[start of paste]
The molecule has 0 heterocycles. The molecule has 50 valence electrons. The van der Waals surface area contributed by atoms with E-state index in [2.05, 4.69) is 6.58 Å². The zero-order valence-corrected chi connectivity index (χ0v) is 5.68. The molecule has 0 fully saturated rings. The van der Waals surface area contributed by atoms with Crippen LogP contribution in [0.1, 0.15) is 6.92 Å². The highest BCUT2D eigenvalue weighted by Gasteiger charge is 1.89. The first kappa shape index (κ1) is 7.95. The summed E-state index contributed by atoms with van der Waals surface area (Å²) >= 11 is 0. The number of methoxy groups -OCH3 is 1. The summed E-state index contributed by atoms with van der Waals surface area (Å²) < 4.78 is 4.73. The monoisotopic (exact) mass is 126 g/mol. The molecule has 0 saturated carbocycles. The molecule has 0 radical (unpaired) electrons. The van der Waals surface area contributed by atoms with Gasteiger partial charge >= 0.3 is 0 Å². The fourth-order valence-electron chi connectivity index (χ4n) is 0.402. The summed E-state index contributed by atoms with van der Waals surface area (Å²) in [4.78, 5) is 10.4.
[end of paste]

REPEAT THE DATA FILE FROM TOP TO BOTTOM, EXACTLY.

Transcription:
The molecule has 0 heterocycles. The molecule has 50 valence electrons. The van der Waals surface area contributed by atoms with E-state index in [2.05, 4.69) is 6.58 Å². The zero-order valence-corrected chi connectivity index (χ0v) is 5.68. The molecule has 0 fully saturated rings. The van der Waals surface area contributed by atoms with Crippen LogP contribution in [0.1, 0.15) is 6.92 Å². The highest BCUT2D eigenvalue weighted by Gasteiger charge is 1.89. The first kappa shape index (κ1) is 7.95. The summed E-state index contributed by atoms with van der Waals surface area (Å²) >= 11 is 0. The number of methoxy groups -OCH3 is 1. The summed E-state index contributed by atoms with van der Waals surface area (Å²) < 4.78 is 4.73. The monoisotopic (exact) mass is 126 g/mol. The molecule has 0 saturated carbocycles. The molecule has 0 radical (unpaired) electrons. The van der Waals surface area contributed by atoms with Gasteiger partial charge >= 0.3 is 0 Å². The fourth-order valence-electron chi connectivity index (χ4n) is 0.402. The summed E-state index contributed by atoms with van der Waals surface area (Å²) in [4.78, 5) is 10.4.